Study in the U.S. reviewing patient and family experiences utilizing the virtual intensive care unit (vICU) at one large tertiary hospital. Suggested improvements and barriers are described in detail.


Multi-method evaluation of a national clinical fellowship programme to build leadership capacity for quality improvement
Toma M, Blamey A, Mahal D, et al. BMJ Open Qual. 2020 (online, October):1-10.

Study in Scotland reporting on the results of the evaluation of the Scottish Quality and Safety Fellowship (SQSF). A 10-month educational programme aimed at developing clinicians with advanced quality improvement knowledge, technical ability and essential leadership skills. Recommendations are made regarding models providing theoretical basis for assessing factors to evaluate quality improvement training.


Severe Maternal Morbidity and Infant Mortality in Canada
Aoyama K, Park AL, Davidson AJF, et al. Pediatrics. 2020 Sep; 146(3).
This article provides insights into severe maternal morbidity and mortality (SMM) from a population based cohort in Ontario, and the relationship between SMM and fetal well-being. The analysis revealed some key risks factors for neonatal morbidity that provide an opportunity to examine preventable SMM and improve perinatal care.


Effect of individualized learning plans on nurse learning outcomes and risk mitigation
Cusanza S, Gabel Speroni K, Curran C et al J Healthc Risk Manage 2020 Sep 14.

This pilot study examines a computerized process to help RNs improve knowledge and skills in electronic fetal monitoring (EFM). This approach was customized to the individualized learner and was demonstrated to enhance their competencies and increase consistency between providers. Strategies to enhance EFM knowledge and skills help mitigate poor maternal and fetal outcomes.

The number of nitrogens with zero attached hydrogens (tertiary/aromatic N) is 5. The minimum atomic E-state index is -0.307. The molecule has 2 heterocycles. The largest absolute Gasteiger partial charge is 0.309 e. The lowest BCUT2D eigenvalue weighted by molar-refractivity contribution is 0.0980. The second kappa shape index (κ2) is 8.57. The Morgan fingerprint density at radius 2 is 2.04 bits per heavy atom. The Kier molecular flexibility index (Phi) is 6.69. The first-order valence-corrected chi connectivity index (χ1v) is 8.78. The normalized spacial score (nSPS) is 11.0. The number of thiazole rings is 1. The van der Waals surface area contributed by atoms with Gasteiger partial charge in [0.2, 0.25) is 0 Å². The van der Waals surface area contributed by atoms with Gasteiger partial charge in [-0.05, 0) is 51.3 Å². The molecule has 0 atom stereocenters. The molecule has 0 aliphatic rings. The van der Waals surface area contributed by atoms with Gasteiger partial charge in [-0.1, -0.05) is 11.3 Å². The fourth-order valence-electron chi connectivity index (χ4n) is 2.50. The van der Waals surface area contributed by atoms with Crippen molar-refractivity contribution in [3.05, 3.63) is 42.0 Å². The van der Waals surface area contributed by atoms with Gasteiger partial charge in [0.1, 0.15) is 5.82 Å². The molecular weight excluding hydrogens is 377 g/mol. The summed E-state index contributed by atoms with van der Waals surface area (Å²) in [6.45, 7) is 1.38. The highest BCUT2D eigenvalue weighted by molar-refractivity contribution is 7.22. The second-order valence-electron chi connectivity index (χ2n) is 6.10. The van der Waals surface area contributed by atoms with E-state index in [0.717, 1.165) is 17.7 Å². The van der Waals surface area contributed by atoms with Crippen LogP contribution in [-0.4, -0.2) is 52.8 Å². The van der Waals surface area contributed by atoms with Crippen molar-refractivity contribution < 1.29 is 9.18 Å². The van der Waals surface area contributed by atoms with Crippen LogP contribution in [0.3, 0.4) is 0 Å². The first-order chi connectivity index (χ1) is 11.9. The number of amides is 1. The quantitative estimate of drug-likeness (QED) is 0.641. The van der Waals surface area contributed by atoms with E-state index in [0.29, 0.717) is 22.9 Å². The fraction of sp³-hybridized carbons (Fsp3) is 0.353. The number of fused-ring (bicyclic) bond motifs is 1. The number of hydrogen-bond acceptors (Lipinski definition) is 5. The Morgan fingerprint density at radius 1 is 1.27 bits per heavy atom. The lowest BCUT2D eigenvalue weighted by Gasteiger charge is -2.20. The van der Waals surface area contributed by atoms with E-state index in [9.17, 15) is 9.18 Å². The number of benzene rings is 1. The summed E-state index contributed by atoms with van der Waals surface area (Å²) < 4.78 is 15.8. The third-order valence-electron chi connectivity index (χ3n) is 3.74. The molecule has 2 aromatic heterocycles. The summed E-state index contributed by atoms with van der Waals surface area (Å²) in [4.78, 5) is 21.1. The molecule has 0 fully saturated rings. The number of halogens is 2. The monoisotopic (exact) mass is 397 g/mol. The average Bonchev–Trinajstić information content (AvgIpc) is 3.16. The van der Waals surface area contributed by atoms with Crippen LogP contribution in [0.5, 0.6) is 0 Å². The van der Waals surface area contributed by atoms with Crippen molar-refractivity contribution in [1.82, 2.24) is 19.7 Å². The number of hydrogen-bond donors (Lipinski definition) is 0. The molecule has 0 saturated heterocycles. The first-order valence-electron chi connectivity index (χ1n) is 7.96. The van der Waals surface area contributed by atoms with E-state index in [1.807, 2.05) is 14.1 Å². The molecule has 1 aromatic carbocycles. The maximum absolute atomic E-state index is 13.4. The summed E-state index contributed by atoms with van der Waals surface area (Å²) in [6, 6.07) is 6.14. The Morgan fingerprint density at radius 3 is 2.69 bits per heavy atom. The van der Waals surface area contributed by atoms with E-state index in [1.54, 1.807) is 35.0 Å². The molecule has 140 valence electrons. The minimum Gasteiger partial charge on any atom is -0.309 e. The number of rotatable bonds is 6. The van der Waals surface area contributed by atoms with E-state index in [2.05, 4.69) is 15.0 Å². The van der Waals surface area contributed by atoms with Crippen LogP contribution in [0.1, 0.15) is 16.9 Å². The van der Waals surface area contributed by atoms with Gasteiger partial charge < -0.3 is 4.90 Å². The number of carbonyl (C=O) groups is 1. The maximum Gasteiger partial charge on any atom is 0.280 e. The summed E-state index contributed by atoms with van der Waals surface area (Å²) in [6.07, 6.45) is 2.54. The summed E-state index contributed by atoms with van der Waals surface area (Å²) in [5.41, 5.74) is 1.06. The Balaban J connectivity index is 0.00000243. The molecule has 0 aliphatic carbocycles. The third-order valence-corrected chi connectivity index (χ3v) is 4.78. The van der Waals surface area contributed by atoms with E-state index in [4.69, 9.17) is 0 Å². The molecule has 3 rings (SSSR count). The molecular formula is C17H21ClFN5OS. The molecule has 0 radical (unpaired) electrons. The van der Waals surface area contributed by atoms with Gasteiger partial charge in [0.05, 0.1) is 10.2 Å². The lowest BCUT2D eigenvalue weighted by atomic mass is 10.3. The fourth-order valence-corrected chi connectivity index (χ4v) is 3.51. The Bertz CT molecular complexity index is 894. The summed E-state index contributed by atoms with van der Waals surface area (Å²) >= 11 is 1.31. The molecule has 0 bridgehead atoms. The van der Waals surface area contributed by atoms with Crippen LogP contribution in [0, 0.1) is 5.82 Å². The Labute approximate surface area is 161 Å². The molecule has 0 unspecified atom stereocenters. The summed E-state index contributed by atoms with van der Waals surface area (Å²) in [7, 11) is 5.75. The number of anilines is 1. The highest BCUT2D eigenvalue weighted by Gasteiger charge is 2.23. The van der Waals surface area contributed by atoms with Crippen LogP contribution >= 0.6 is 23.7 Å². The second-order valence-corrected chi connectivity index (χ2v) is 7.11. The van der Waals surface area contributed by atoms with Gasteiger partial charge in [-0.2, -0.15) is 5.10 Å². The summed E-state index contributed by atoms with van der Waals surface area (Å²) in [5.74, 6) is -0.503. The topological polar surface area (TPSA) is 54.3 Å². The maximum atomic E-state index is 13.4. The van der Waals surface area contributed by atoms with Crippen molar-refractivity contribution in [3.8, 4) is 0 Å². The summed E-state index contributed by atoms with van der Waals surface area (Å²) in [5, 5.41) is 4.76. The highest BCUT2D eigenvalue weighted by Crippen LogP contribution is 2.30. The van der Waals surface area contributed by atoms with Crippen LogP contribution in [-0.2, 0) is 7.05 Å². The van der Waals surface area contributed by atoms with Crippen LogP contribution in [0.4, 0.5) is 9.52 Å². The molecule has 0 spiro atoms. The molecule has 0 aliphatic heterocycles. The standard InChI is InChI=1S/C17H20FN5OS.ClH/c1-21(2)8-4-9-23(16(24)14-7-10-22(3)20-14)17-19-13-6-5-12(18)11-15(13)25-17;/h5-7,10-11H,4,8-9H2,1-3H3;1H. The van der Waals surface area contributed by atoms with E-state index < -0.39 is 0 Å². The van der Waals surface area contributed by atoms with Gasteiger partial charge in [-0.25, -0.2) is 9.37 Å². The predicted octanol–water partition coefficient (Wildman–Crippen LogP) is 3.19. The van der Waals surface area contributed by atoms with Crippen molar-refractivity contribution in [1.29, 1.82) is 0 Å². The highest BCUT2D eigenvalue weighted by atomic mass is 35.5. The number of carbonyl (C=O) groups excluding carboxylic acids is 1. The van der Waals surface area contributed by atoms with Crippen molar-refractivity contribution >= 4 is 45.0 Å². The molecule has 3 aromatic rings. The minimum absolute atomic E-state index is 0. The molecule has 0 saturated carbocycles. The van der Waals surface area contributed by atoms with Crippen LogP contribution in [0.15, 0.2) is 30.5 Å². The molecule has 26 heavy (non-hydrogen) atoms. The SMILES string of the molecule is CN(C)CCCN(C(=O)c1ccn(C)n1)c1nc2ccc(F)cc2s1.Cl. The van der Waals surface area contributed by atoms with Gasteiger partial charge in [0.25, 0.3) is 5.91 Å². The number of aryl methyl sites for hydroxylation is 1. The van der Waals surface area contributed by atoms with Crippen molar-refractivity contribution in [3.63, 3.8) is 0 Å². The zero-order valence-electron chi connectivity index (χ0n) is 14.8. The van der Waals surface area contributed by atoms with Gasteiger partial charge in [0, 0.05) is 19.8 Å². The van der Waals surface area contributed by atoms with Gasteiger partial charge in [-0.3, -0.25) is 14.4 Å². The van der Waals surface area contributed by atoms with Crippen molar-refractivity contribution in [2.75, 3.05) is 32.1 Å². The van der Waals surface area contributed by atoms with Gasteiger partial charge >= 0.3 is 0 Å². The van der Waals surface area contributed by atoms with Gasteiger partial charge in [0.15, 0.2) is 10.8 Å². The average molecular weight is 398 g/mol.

Development and evaluation of a quality improvement framework for healthcare
Hamilton S, Jennings A, Forster A. Int J Qual Health Care. 2020 (August);32(7):456-463.

Article from a tertiary care hospital in Canada describing the development and evaluation of a quality improvement (QI) framework, to provide a common approach, terminology, and greater likelihood of success in achieving sustained improvements for their institution. Key strengths of four commonly applied QI methods were incorporated as components into the framework, and formal check-in steps between the project sponsors and leads were added to determine if QI projects could move forward and to ensure constant communication and buy-in from stakeholders. “The positioning of targeted PDSAs only after a comprehensive understanding of the causes of the overarching problem results in fewer test cycles… a deeper understanding and framing of the problem prior to commencing use of PDSAs is essential” (p. 406).


Beyond the corrective action hierarchy: a systems approach to organizational change
Wood L, Wiegmann D. Int J Qual Health Care. 2020 (August);32(7):438-444.

Article from the U.S. discussing the need to address broader systems issues and apply both Safety I and II approaches when addressing organizational safety issues, versus focusing singularly on implementing corrective actions based on the action hierarchy (AH) (a tool that divides recommendations into stronger, intermediate, and weaker action categories). Authors propose a rubric for determining whether a corrective action is a major, moderate, or nominal systems change. “Many systems changes would likely be considered ‘weaker’ actions using the AH’s standards and discarded for stronger local fixes. This conundrum is grounded in a misunderstanding of systems safety principles that distinguish between the prevention of single-point failures and improvements in overall systems safety” (p. 439).

Other Resources of Interest